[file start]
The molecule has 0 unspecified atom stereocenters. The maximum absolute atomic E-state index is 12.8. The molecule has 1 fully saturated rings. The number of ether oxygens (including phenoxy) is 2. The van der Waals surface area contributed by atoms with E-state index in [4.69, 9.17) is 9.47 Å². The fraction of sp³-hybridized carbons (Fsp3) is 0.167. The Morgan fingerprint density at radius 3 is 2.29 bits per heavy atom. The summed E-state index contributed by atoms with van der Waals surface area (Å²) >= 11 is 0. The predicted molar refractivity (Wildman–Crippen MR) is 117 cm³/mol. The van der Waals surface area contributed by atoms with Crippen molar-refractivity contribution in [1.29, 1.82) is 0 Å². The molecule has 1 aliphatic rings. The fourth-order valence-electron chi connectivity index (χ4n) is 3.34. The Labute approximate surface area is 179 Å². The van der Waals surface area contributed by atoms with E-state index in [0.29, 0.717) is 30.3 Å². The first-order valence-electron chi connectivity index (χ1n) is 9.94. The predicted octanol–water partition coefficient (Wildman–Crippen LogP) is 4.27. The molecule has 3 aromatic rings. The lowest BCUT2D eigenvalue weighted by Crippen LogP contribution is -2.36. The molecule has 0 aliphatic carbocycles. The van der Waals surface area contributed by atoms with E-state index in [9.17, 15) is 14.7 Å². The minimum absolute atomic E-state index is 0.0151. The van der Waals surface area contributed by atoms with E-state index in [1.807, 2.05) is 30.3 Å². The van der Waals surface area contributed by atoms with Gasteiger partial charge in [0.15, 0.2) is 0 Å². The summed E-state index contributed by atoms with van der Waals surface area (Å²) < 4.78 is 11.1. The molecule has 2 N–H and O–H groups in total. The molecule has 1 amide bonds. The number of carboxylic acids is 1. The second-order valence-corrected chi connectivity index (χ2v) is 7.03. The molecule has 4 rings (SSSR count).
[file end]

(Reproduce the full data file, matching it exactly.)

The molecule has 0 unspecified atom stereocenters. The maximum absolute atomic E-state index is 12.8. The molecule has 1 fully saturated rings. The number of ether oxygens (including phenoxy) is 2. The van der Waals surface area contributed by atoms with E-state index in [4.69, 9.17) is 9.47 Å². The fraction of sp³-hybridized carbons (Fsp3) is 0.167. The Morgan fingerprint density at radius 3 is 2.29 bits per heavy atom. The summed E-state index contributed by atoms with van der Waals surface area (Å²) >= 11 is 0. The predicted molar refractivity (Wildman–Crippen MR) is 117 cm³/mol. The van der Waals surface area contributed by atoms with Crippen molar-refractivity contribution in [1.29, 1.82) is 0 Å². The molecule has 1 aliphatic rings. The fourth-order valence-electron chi connectivity index (χ4n) is 3.34. The Labute approximate surface area is 179 Å². The van der Waals surface area contributed by atoms with E-state index in [0.29, 0.717) is 30.3 Å². The first-order valence-electron chi connectivity index (χ1n) is 9.94. The predicted octanol–water partition coefficient (Wildman–Crippen LogP) is 4.27. The molecule has 3 aromatic rings. The lowest BCUT2D eigenvalue weighted by Crippen LogP contribution is -2.36. The molecule has 0 aliphatic carbocycles. The van der Waals surface area contributed by atoms with E-state index in [9.17, 15) is 14.7 Å². The minimum absolute atomic E-state index is 0.0151. The van der Waals surface area contributed by atoms with E-state index in [1.807, 2.05) is 30.3 Å². The van der Waals surface area contributed by atoms with Gasteiger partial charge in [0.15, 0.2) is 0 Å². The summed E-state index contributed by atoms with van der Waals surface area (Å²) < 4.78 is 11.1. The molecule has 2 N–H and O–H groups in total. The molecule has 1 amide bonds. The number of carboxylic acids is 1. The second-order valence-corrected chi connectivity index (χ2v) is 7.03. The molecule has 4 rings (SSSR count).